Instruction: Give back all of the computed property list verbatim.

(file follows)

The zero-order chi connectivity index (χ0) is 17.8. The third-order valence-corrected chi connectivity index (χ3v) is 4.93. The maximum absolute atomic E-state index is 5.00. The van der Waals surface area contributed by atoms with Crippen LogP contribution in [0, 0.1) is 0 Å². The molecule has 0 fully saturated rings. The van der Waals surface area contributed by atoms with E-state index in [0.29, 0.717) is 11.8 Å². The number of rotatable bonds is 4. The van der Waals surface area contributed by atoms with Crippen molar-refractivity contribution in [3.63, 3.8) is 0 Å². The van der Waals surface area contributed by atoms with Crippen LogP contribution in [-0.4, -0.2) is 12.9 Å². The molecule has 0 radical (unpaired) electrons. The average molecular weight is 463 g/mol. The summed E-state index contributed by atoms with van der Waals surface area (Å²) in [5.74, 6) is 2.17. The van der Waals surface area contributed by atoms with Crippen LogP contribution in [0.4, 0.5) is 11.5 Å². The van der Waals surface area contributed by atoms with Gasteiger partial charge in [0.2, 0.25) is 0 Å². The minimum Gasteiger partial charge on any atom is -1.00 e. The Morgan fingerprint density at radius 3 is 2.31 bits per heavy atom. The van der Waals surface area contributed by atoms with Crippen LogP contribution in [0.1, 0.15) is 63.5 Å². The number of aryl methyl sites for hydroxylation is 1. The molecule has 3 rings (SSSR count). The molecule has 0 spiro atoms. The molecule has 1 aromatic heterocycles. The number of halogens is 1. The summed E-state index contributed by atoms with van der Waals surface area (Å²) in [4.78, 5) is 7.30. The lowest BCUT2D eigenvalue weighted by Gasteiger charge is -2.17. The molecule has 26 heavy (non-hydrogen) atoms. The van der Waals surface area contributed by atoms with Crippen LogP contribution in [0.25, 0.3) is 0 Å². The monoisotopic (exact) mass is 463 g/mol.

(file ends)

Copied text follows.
The zero-order chi connectivity index (χ0) is 17.8. The third-order valence-corrected chi connectivity index (χ3v) is 4.93. The maximum absolute atomic E-state index is 5.00. The van der Waals surface area contributed by atoms with Crippen LogP contribution in [0, 0.1) is 0 Å². The molecule has 0 fully saturated rings. The van der Waals surface area contributed by atoms with E-state index in [0.29, 0.717) is 11.8 Å². The number of rotatable bonds is 4. The van der Waals surface area contributed by atoms with Crippen molar-refractivity contribution in [3.63, 3.8) is 0 Å². The van der Waals surface area contributed by atoms with Crippen LogP contribution in [-0.4, -0.2) is 12.9 Å². The molecule has 0 radical (unpaired) electrons. The average molecular weight is 463 g/mol. The summed E-state index contributed by atoms with van der Waals surface area (Å²) in [5.74, 6) is 2.17. The van der Waals surface area contributed by atoms with Crippen LogP contribution in [0.4, 0.5) is 11.5 Å². The van der Waals surface area contributed by atoms with Gasteiger partial charge in [0.2, 0.25) is 0 Å². The minimum Gasteiger partial charge on any atom is -1.00 e. The Morgan fingerprint density at radius 3 is 2.31 bits per heavy atom. The van der Waals surface area contributed by atoms with Crippen LogP contribution in [0.1, 0.15) is 63.5 Å². The number of aryl methyl sites for hydroxylation is 1. The molecule has 3 rings (SSSR count). The molecule has 0 spiro atoms. The molecule has 1 aromatic heterocycles. The number of halogens is 1. The summed E-state index contributed by atoms with van der Waals surface area (Å²) in [4.78, 5) is 7.30. The lowest BCUT2D eigenvalue weighted by Gasteiger charge is -2.17. The molecule has 26 heavy (non-hydrogen) atoms. The van der Waals surface area contributed by atoms with Crippen LogP contribution in [0.25, 0.3) is 0 Å². The monoisotopic (exact) mass is 463 g/mol.